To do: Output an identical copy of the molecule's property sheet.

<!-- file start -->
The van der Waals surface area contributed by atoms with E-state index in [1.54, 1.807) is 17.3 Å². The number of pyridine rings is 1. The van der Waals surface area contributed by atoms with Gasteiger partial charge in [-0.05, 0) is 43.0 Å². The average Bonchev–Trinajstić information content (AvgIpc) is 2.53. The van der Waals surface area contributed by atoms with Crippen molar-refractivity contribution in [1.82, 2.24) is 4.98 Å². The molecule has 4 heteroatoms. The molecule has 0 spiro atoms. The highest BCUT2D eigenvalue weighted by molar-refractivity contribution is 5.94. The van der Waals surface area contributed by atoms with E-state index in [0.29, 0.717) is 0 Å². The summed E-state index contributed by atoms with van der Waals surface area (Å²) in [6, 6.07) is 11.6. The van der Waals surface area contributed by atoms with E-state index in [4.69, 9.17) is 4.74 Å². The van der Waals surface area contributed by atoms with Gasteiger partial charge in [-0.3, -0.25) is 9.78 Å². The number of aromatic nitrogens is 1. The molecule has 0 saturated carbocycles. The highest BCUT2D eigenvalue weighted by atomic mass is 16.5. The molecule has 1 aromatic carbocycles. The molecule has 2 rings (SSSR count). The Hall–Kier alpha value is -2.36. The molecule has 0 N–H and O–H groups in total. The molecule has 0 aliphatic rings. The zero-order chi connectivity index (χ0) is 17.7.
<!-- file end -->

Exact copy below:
The van der Waals surface area contributed by atoms with E-state index in [1.54, 1.807) is 17.3 Å². The number of pyridine rings is 1. The van der Waals surface area contributed by atoms with Gasteiger partial charge in [-0.05, 0) is 43.0 Å². The average Bonchev–Trinajstić information content (AvgIpc) is 2.53. The van der Waals surface area contributed by atoms with Crippen molar-refractivity contribution in [1.82, 2.24) is 4.98 Å². The molecule has 4 heteroatoms. The molecule has 0 spiro atoms. The highest BCUT2D eigenvalue weighted by molar-refractivity contribution is 5.94. The van der Waals surface area contributed by atoms with E-state index in [0.29, 0.717) is 0 Å². The summed E-state index contributed by atoms with van der Waals surface area (Å²) in [6, 6.07) is 11.6. The van der Waals surface area contributed by atoms with E-state index in [4.69, 9.17) is 4.74 Å². The van der Waals surface area contributed by atoms with Gasteiger partial charge in [-0.3, -0.25) is 9.78 Å². The number of aromatic nitrogens is 1. The molecule has 0 saturated carbocycles. The highest BCUT2D eigenvalue weighted by atomic mass is 16.5. The molecule has 1 aromatic carbocycles. The molecule has 2 rings (SSSR count). The Hall–Kier alpha value is -2.36. The molecule has 0 N–H and O–H groups in total. The molecule has 0 aliphatic rings. The zero-order chi connectivity index (χ0) is 17.7.